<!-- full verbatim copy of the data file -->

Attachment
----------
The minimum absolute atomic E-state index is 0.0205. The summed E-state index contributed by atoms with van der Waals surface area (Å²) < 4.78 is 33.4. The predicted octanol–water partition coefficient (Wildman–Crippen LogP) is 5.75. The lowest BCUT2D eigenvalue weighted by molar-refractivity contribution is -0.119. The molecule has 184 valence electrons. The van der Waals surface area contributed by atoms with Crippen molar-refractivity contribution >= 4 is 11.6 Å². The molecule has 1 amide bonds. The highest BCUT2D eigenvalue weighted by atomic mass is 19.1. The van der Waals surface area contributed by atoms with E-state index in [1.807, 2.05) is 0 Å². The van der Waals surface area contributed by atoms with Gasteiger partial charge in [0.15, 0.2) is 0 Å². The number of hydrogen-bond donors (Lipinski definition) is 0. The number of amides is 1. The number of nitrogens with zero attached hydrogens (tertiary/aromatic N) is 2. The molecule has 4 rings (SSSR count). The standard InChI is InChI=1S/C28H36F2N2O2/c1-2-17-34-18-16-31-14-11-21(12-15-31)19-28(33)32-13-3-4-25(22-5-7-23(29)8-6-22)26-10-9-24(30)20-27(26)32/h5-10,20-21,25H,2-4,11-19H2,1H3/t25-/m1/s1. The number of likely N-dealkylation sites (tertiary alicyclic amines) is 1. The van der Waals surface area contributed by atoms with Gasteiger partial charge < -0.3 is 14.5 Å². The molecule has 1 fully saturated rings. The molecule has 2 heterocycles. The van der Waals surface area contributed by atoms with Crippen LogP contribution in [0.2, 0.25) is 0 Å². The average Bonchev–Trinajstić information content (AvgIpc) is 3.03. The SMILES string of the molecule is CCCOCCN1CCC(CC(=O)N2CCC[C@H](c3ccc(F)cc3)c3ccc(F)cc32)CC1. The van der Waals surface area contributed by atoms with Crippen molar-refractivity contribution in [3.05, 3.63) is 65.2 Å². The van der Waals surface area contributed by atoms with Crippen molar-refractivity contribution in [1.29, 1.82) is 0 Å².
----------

The minimum absolute atomic E-state index is 0.0205. The summed E-state index contributed by atoms with van der Waals surface area (Å²) < 4.78 is 33.4. The predicted octanol–water partition coefficient (Wildman–Crippen LogP) is 5.75. The lowest BCUT2D eigenvalue weighted by molar-refractivity contribution is -0.119. The molecule has 184 valence electrons. The van der Waals surface area contributed by atoms with Crippen molar-refractivity contribution >= 4 is 11.6 Å². The molecule has 1 amide bonds. The highest BCUT2D eigenvalue weighted by atomic mass is 19.1. The van der Waals surface area contributed by atoms with E-state index in [1.807, 2.05) is 0 Å². The van der Waals surface area contributed by atoms with Gasteiger partial charge in [0.15, 0.2) is 0 Å². The number of hydrogen-bond donors (Lipinski definition) is 0. The number of amides is 1. The number of nitrogens with zero attached hydrogens (tertiary/aromatic N) is 2. The molecule has 4 rings (SSSR count). The standard InChI is InChI=1S/C28H36F2N2O2/c1-2-17-34-18-16-31-14-11-21(12-15-31)19-28(33)32-13-3-4-25(22-5-7-23(29)8-6-22)26-10-9-24(30)20-27(26)32/h5-10,20-21,25H,2-4,11-19H2,1H3/t25-/m1/s1. The number of likely N-dealkylation sites (tertiary alicyclic amines) is 1. The van der Waals surface area contributed by atoms with Gasteiger partial charge < -0.3 is 14.5 Å². The molecule has 1 fully saturated rings. The molecule has 2 heterocycles. The van der Waals surface area contributed by atoms with Crippen LogP contribution in [0.2, 0.25) is 0 Å². The average Bonchev–Trinajstić information content (AvgIpc) is 3.03. The SMILES string of the molecule is CCCOCCN1CCC(CC(=O)N2CCC[C@H](c3ccc(F)cc3)c3ccc(F)cc32)CC1. The van der Waals surface area contributed by atoms with Crippen molar-refractivity contribution in [3.05, 3.63) is 65.2 Å². The van der Waals surface area contributed by atoms with Crippen molar-refractivity contribution in [1.29, 1.82) is 0 Å².